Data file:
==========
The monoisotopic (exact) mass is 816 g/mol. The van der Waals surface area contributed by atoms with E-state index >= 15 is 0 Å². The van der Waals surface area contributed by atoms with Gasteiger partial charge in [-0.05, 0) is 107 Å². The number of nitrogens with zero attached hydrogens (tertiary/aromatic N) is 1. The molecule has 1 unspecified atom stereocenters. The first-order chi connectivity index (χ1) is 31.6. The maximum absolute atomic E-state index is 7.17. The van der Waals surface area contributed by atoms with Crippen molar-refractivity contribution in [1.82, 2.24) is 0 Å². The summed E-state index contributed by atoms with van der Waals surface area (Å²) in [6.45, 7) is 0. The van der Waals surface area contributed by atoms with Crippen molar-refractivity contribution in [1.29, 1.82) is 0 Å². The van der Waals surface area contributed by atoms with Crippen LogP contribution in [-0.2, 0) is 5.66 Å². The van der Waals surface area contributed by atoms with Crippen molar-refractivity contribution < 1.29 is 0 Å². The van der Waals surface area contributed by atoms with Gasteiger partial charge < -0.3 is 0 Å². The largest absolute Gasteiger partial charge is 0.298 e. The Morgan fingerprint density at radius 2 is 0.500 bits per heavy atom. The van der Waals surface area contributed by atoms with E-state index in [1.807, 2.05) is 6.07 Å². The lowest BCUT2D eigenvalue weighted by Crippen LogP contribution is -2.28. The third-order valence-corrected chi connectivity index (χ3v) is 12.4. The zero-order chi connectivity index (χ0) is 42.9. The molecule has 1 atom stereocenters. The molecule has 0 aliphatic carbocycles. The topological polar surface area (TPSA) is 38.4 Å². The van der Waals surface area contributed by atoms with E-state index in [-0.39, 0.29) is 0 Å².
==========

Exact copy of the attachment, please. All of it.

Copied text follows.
The monoisotopic (exact) mass is 816 g/mol. The van der Waals surface area contributed by atoms with E-state index >= 15 is 0 Å². The van der Waals surface area contributed by atoms with Gasteiger partial charge in [-0.05, 0) is 107 Å². The number of nitrogens with zero attached hydrogens (tertiary/aromatic N) is 1. The molecule has 1 unspecified atom stereocenters. The first-order chi connectivity index (χ1) is 31.6. The maximum absolute atomic E-state index is 7.17. The van der Waals surface area contributed by atoms with Crippen molar-refractivity contribution in [1.82, 2.24) is 0 Å². The summed E-state index contributed by atoms with van der Waals surface area (Å²) in [6.45, 7) is 0. The van der Waals surface area contributed by atoms with Crippen molar-refractivity contribution in [1.29, 1.82) is 0 Å². The van der Waals surface area contributed by atoms with Crippen LogP contribution in [-0.2, 0) is 5.66 Å². The van der Waals surface area contributed by atoms with Crippen molar-refractivity contribution < 1.29 is 0 Å². The van der Waals surface area contributed by atoms with Gasteiger partial charge < -0.3 is 0 Å². The largest absolute Gasteiger partial charge is 0.298 e. The Morgan fingerprint density at radius 2 is 0.500 bits per heavy atom. The van der Waals surface area contributed by atoms with E-state index in [1.807, 2.05) is 6.07 Å². The lowest BCUT2D eigenvalue weighted by Crippen LogP contribution is -2.28. The third-order valence-corrected chi connectivity index (χ3v) is 12.4. The zero-order chi connectivity index (χ0) is 42.9. The molecule has 1 atom stereocenters. The molecule has 0 aliphatic carbocycles. The topological polar surface area (TPSA) is 38.4 Å². The van der Waals surface area contributed by atoms with E-state index in [-0.39, 0.29) is 0 Å².